OBX – June 2020

In this post, I’ll describe the highlights of the OBX trip (that I’m currently on, hence the present tense) with my friends Haley and Tom.

I drove down separately Friday morning around 10 am. Once I got on the highway, the Tesla pretty much drove itself.. It felt almost as if I was a passenger rather than the driver. The system is by no means fully autonomous – it requires you to pay attention to the road and be ready to take control at any time. It ensures that you are paying attention and not dozing off by requiring you to apply a slight pressure on the steering wheel every 15-20 seconds or so. If you fail to do so, the system will remind you through visual followed by audio alarms of increasing urgency. That said, the driver doesn’t need to continuously make minor adjustments to the steering and speed to follow the road, and that saves a significant amount of effort.

Range anxiety is another common concern with EVs. However, Tesla superchargers have turned that one into an anachronistic concern. I made two supercharger stops along the way.. In 15-20 min, one can get ~150 miles worth of charge. By the time you grab a coffee and take a bathroom break, the car is fully charged up, ready to go.

I read along the way that Tesla is ramping up the cost of their full self driving system which features automatic lane changing, self-parking, summoning, stop light and stop sign detection etc., from $7000 to $8000 on July 1. I’m strongly tempted to buy it. My car currently has basic self-driving features, which means the car automatically follows the lane it is on and maintains a safe distance from the car in front, but doesn’t change lanes or stop at red lights.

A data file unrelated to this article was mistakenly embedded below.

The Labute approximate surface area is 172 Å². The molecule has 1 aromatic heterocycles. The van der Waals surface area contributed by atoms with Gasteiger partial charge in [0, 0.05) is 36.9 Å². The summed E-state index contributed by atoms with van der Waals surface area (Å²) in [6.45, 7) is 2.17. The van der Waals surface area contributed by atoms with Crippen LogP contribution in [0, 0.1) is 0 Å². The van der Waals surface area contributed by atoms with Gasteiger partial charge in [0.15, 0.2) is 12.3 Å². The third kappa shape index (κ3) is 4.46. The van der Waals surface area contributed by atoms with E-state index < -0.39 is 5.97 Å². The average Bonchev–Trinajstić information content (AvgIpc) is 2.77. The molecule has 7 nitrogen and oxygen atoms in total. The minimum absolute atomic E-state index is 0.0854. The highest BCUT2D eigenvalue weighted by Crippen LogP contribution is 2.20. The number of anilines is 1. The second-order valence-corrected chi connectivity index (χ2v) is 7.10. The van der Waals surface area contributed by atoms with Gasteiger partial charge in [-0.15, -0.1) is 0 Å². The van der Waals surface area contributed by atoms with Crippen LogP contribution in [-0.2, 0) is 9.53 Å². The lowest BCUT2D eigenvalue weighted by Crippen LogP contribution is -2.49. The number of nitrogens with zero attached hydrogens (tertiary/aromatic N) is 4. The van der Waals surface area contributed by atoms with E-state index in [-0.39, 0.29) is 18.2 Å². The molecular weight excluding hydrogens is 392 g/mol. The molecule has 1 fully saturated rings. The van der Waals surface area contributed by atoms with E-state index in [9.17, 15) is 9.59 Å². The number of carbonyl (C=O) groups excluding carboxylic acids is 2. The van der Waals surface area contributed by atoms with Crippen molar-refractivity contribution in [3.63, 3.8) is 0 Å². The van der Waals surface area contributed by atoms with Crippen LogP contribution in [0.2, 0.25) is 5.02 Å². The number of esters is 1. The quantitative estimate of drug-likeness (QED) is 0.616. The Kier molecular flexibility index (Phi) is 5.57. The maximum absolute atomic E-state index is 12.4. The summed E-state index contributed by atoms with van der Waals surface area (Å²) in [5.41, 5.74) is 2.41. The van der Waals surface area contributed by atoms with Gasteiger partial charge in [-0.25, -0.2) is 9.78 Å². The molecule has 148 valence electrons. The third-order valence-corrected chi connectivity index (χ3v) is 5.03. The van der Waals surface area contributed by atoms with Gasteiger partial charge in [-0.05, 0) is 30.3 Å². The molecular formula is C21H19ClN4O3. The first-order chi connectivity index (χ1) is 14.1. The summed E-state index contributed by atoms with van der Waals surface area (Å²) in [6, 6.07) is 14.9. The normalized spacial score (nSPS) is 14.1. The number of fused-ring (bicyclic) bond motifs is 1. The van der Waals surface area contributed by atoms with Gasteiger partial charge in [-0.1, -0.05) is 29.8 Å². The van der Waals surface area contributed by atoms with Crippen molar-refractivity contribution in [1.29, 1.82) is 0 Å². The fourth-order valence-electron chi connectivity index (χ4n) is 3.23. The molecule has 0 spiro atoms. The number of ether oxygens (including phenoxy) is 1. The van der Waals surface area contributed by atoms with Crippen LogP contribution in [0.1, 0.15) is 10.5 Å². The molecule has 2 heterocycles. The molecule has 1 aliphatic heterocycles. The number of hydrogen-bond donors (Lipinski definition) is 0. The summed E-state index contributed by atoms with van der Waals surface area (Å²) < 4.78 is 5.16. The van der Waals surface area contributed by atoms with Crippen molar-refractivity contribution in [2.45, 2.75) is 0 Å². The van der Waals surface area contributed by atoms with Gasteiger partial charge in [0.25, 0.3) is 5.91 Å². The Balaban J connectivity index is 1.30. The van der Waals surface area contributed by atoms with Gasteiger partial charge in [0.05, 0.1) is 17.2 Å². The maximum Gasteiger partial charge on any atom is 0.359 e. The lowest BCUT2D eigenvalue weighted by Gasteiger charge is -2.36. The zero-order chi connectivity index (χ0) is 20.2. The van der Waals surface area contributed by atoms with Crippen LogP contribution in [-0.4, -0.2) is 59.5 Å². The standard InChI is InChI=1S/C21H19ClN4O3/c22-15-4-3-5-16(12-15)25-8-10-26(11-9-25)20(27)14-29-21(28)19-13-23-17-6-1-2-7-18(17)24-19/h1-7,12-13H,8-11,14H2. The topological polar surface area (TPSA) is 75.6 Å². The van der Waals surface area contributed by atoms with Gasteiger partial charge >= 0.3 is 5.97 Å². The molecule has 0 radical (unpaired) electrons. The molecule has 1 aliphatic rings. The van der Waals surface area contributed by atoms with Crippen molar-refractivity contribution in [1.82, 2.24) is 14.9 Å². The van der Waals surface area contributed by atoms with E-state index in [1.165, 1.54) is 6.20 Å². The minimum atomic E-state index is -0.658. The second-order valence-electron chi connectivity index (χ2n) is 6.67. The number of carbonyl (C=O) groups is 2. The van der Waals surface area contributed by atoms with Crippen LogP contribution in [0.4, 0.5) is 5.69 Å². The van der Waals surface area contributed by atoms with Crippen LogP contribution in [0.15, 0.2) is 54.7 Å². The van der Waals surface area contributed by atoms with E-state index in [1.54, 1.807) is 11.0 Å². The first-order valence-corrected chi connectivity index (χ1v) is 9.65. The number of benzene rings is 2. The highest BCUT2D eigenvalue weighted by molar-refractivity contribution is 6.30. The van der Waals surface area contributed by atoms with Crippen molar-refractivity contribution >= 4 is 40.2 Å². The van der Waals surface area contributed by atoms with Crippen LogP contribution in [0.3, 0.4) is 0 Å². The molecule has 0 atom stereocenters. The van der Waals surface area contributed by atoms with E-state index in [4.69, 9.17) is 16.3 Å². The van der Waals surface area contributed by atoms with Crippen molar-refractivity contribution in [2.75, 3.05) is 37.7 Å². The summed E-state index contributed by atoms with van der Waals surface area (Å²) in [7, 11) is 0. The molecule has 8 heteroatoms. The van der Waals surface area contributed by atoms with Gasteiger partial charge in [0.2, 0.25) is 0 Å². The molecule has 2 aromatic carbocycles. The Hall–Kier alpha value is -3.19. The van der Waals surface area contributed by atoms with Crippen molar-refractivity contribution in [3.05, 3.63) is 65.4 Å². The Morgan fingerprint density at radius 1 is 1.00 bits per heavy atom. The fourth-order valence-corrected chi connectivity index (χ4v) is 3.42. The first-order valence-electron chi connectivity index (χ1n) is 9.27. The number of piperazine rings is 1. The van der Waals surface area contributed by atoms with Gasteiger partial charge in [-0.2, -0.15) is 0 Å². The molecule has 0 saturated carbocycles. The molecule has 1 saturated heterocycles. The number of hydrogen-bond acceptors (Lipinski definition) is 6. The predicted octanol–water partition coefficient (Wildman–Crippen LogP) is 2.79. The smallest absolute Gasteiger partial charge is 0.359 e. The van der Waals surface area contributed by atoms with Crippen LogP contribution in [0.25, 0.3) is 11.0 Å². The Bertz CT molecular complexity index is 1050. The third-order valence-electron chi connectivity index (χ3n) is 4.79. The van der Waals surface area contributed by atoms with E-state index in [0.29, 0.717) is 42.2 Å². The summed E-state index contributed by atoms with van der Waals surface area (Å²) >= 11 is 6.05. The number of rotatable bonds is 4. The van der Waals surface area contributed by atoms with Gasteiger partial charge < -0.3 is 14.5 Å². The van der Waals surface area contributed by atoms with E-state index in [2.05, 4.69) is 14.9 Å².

Also listened to the Economist articles along the way using the audio feature of the Economist app. I found this article about the history of pandemics and how society can be better prepared to handle pandemics quite interesting.

Day 1

I arrived around 4PM and checked in. Haley and Tom arrived about an hour later. We just took it easy the first day and Haley cooked some delicious Indian food and Tom made some amazing mixed drinks. We chatted until 1AM. One unexpected side benefit of this Covid-19 era is that it is giving us time and space to spend much more time with a few old local friends and invest and nurture those relationships because of the limitations on more casual social interactions which used to consume so much of my time in the pre-covid days.